For Release Immediately February 26, 2020
A press conference will be held at 3010 Colby, Suite 220, Berkeley, across from Alta Bates Hospital at 10 AM. Please call to confirm: Tel 510 821 8085
- Berkeley researchers announced today that they are making available germ-containment enclosures that infectious patients can be placed in while receiving medical attention. In this way, doctors and nurses do not risk exposure to the virus. Chinese government announced this week that hundreds of medics have become infected with the Corona virus and many have succumbed. Dr. Li Wenliang, who sounded the alarm about corona virus becoming an epidemic has now died.
Dr. Kenneth Matsumura, CEO of ALIN Foundation Institute and a Time magazine-honored medical Inventor of the Year, said ALIN has developed and is prepared to supply thousands of secure clear-view capsules where patients comfortably reside while being treated by health care workers. The workers are able to reach inside the capsule using long-armed gloves to start intravenous fluids, give nourishment, catheterize bladder, or intubate in case of respiratory failure. However, medics do not have to wear hazmat suits to protect themselves. ALIN's Care + Germ-ContainmentTM capsule design sterilizes all air, bio-hazard, and care-giving waste that contacted the infected patient before it re-enters the surrounding environment.
Dr. Matsumura showed the germ-containment unit to reporters this morning at a press conference. The unit interior is 12 feet long, 7 feet high and wide enough for hospital bed that can be put in various positions. The patient can also stand and walk a few steps away from the bed. The air flow and temperature remain consistently comfortable to reduce stress.
Currently patients are being treated by medics wearing heavy hazmat suits that take an hour to don, that can get so hot health workers can only endure them for a few hours. Removing the suits dramatically increases the risk of catching the infection while adding to the volume of bio-hazard waste. The US National Institute of Health reported when an ebola patient arrived in the united states that a major problem was the accumulation of contaminated care-giving waste which filled up one hospital room after another.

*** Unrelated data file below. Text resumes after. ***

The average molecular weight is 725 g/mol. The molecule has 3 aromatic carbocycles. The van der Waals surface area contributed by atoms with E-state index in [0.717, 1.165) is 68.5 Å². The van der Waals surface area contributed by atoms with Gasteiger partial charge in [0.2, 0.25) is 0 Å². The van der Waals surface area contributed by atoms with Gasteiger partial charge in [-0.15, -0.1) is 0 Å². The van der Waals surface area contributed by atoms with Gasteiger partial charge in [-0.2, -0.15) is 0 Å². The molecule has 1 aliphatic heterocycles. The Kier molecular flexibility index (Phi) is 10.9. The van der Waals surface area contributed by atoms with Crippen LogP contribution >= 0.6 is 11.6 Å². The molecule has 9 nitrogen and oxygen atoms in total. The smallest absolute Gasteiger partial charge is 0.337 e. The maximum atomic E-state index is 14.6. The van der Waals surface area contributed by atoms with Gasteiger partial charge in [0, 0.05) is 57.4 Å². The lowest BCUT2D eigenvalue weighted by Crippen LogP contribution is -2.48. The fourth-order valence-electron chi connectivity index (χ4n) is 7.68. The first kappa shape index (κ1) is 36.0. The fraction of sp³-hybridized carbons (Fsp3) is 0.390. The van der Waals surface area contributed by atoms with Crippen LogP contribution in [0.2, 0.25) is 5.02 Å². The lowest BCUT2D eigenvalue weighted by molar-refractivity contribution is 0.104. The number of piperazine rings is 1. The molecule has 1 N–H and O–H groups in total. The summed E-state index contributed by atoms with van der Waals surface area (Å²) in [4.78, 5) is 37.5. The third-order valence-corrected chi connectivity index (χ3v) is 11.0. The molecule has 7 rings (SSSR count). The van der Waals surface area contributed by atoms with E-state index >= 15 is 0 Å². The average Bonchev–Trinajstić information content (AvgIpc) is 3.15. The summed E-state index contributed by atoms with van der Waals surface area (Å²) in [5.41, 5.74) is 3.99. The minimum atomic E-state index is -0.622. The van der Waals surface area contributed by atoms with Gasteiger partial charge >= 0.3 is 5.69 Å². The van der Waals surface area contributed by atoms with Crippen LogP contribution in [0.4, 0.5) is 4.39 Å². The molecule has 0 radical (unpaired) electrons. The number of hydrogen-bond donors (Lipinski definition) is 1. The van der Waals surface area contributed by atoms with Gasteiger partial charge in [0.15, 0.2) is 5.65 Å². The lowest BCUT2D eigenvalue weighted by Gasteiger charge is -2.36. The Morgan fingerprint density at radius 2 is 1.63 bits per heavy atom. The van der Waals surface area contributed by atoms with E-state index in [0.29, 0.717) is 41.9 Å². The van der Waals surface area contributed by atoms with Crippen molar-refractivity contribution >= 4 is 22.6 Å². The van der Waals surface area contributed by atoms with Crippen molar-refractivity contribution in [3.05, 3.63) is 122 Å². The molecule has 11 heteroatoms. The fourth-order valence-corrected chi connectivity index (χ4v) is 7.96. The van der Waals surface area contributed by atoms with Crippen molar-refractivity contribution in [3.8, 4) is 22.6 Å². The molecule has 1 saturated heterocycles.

In 2015 when an infected ebola patient was brought to Texas to be treated, a doctor and a nurse both came down with the virus. For that tenuous situation the United States prepared only 64 isolation beds in several locations. Such meager preparation could not possibly handle a large scale outbreak, nor deter a bio-terrorist from their ill intentions. ALIN's Care + Germ-ContainmentTM is a care unit, but it also says we are prepared and can not be intimidated by bio-terrorists. It is an emergency unit, but it also sets a new standard for hospitals to sanitize bio-hazard waste instead of releasing it into municipal sewer systems as is the common practice today.
There has been concern that health workers may refuse to show up for work if adequate provisions are not provided to prevent them from catching the infection. ALIN's Care + Germ-ContainmentTM units resolve concerns for care-givers and for patients, who might not receive any care if medical staff are not protected properly. Dr. Matsumura said, “ALIN's germ-containment capsules protect our country and our local communities. It behooves both the National Institute of Health and our country's anti-bio-terrorism unit to stockpile these units for civil defense. ”